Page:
Bevelroom Consulting sales demand generation pipeline KPIs dashboard

Integrating Leading and Lagging Indicators (KPIs) for B2B Pipeline Success

The ability to make informed, strategic decisions quickly to fine tune sales pipelines can make the difference between healthy growth and disappointing results. At the heart of these decisions lies Key Performance Indicators (KPIs) that provide direct line of sight into the most important factors of performance.

The common misconception is that KPIs should just be outcome-based, lagging indicators. In reality, businesses should establish and measure leading indicators tailored to their operational needs and strategic goals. These often-overlooked signals that provide early warnings and insights into future performance.

In this guide for B2B leaders, we’ll cover how to integrate leading indicators into your client development pipeline and transform your sales strategy. Rather than just reacting to outcomes after the fact, progressive B2B leaders are using input KPIs to identify issues before they impact sales, allowing for quick adjustments that keep the sales pipeline flowing smoothly. Once established, they marry these predictive insights with strategic actions to optime their sales process.

What's Covered in This Guide

Benefits of a Healthy Demand Generation Pipeline

Wouldn’t it be great if your demand generation team operated like a well-oiled machine with flawless forecasting accuracy, all of your sales reps hitting their targets consistently and your pipeline was full of high-quality opportunities?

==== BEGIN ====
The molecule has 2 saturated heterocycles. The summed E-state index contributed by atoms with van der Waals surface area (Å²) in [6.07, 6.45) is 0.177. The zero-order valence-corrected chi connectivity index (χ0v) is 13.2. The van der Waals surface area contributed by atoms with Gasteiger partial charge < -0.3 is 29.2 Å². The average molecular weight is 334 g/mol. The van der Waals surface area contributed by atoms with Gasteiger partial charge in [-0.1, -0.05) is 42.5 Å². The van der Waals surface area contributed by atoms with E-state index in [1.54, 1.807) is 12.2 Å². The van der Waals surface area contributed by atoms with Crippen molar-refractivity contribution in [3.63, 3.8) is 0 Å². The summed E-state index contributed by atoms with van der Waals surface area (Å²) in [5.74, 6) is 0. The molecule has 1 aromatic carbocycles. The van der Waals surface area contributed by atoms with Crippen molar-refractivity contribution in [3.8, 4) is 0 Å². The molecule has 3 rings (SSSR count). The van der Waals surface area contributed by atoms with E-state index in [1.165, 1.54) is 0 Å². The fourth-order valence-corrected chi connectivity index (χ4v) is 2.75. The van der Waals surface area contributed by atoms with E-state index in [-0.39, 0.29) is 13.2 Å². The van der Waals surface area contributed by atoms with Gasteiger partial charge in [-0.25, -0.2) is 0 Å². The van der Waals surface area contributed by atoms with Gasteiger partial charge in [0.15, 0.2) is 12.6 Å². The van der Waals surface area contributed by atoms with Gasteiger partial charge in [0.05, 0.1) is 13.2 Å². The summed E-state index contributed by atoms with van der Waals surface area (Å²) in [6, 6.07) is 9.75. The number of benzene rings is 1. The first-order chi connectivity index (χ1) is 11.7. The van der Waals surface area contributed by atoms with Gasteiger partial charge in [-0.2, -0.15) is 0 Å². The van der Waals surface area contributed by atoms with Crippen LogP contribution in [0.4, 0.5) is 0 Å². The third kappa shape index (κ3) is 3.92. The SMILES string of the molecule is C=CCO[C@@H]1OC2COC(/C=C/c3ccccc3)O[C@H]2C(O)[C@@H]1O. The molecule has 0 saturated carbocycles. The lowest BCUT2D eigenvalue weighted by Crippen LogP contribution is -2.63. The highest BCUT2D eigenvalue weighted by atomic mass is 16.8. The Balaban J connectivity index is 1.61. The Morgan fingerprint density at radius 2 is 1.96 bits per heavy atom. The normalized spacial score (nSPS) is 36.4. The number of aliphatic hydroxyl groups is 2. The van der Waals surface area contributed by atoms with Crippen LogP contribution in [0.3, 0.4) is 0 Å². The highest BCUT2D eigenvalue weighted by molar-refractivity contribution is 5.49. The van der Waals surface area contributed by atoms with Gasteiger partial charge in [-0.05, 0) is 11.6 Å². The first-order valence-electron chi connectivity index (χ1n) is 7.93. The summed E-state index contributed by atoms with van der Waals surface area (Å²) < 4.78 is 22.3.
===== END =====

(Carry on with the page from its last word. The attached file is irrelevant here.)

This is basically what a healthy sales pipeline looks like. It is measurable and reliable, and comes with several operational benefits:

 

  • Predictable Revenue Forecasting: With better indicators, you can develop sound revenue projections. Pipeline predictability is essential for planning business investment strategies and managing cash flow effectively.

  • Effective Resource Allocation: Understanding the pipeline’s status at any given stage provides direct evidence for allocation of resources — time, budget personnel — to the highest quality leads and segments. Better allocation can lead to better returns on investment since you’re fueling more effective activities.

  • Enhanced Sales Effectiveness: Regular pipeline analysis helps to highlight the best sales plays and pinpoint bottlenecks and weak spots. This helps sales team refined their sales strategies and processes as well as more quickly adapt to competitive moves and market shifts. A well-managed pipeline also helps track performance and personalize sales coaching. 

 

But, how do you know how healthy your pipeline is? That’s where leading indicators come into play.

 

Lagging vs. Leading Indicators

Lagging Indicators: The Rearview Mirror

When we think of KPIs, lagging indicators are probably what comes to mind.